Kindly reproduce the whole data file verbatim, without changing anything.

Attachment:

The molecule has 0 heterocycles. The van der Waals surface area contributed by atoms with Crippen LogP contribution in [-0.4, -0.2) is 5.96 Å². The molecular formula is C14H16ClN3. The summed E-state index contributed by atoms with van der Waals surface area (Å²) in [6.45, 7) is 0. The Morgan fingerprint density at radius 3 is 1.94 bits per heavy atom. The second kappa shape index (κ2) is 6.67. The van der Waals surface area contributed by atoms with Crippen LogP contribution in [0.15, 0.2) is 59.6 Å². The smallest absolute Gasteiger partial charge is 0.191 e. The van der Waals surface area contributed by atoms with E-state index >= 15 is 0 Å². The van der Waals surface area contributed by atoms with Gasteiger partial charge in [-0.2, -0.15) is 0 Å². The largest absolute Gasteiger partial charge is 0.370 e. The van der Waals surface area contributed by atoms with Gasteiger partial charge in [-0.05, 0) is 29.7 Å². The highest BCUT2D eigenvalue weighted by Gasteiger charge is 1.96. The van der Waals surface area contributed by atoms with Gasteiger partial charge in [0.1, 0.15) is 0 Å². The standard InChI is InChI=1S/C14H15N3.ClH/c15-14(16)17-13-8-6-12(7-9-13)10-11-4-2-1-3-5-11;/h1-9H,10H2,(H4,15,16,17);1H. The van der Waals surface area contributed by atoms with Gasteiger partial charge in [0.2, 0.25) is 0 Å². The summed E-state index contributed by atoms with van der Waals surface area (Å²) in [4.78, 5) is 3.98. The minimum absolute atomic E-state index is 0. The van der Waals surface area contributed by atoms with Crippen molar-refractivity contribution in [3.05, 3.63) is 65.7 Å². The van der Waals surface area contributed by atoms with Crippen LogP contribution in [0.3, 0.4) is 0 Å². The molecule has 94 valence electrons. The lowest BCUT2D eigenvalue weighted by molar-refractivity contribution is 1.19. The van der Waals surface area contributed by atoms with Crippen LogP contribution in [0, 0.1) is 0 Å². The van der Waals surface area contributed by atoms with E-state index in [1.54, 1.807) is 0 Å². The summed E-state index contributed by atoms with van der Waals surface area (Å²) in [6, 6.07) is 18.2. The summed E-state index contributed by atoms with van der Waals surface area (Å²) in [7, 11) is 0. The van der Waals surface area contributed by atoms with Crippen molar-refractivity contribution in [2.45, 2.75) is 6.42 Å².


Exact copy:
The molecule has 0 heterocycles. The van der Waals surface area contributed by atoms with Crippen LogP contribution in [-0.4, -0.2) is 5.96 Å². The molecular formula is C14H16ClN3. The summed E-state index contributed by atoms with van der Waals surface area (Å²) in [6.45, 7) is 0. The Morgan fingerprint density at radius 3 is 1.94 bits per heavy atom. The second kappa shape index (κ2) is 6.67. The van der Waals surface area contributed by atoms with Crippen LogP contribution in [0.15, 0.2) is 59.6 Å². The smallest absolute Gasteiger partial charge is 0.191 e. The van der Waals surface area contributed by atoms with E-state index >= 15 is 0 Å². The van der Waals surface area contributed by atoms with Gasteiger partial charge in [-0.2, -0.15) is 0 Å². The largest absolute Gasteiger partial charge is 0.370 e. The van der Waals surface area contributed by atoms with Gasteiger partial charge in [-0.05, 0) is 29.7 Å². The highest BCUT2D eigenvalue weighted by Gasteiger charge is 1.96. The van der Waals surface area contributed by atoms with Gasteiger partial charge in [0.1, 0.15) is 0 Å². The standard InChI is InChI=1S/C14H15N3.ClH/c15-14(16)17-13-8-6-12(7-9-13)10-11-4-2-1-3-5-11;/h1-9H,10H2,(H4,15,16,17);1H. The van der Waals surface area contributed by atoms with Gasteiger partial charge in [0.2, 0.25) is 0 Å². The summed E-state index contributed by atoms with van der Waals surface area (Å²) in [4.78, 5) is 3.98. The minimum absolute atomic E-state index is 0. The van der Waals surface area contributed by atoms with Crippen molar-refractivity contribution in [3.05, 3.63) is 65.7 Å². The van der Waals surface area contributed by atoms with Crippen LogP contribution in [0.3, 0.4) is 0 Å². The molecule has 94 valence electrons. The lowest BCUT2D eigenvalue weighted by molar-refractivity contribution is 1.19. The van der Waals surface area contributed by atoms with Crippen LogP contribution in [0, 0.1) is 0 Å². The van der Waals surface area contributed by atoms with E-state index in [1.54, 1.807) is 0 Å². The summed E-state index contributed by atoms with van der Waals surface area (Å²) in [6, 6.07) is 18.2. The summed E-state index contributed by atoms with van der Waals surface area (Å²) in [7, 11) is 0. The van der Waals surface area contributed by atoms with Crippen molar-refractivity contribution in [2.45, 2.75) is 6.42 Å².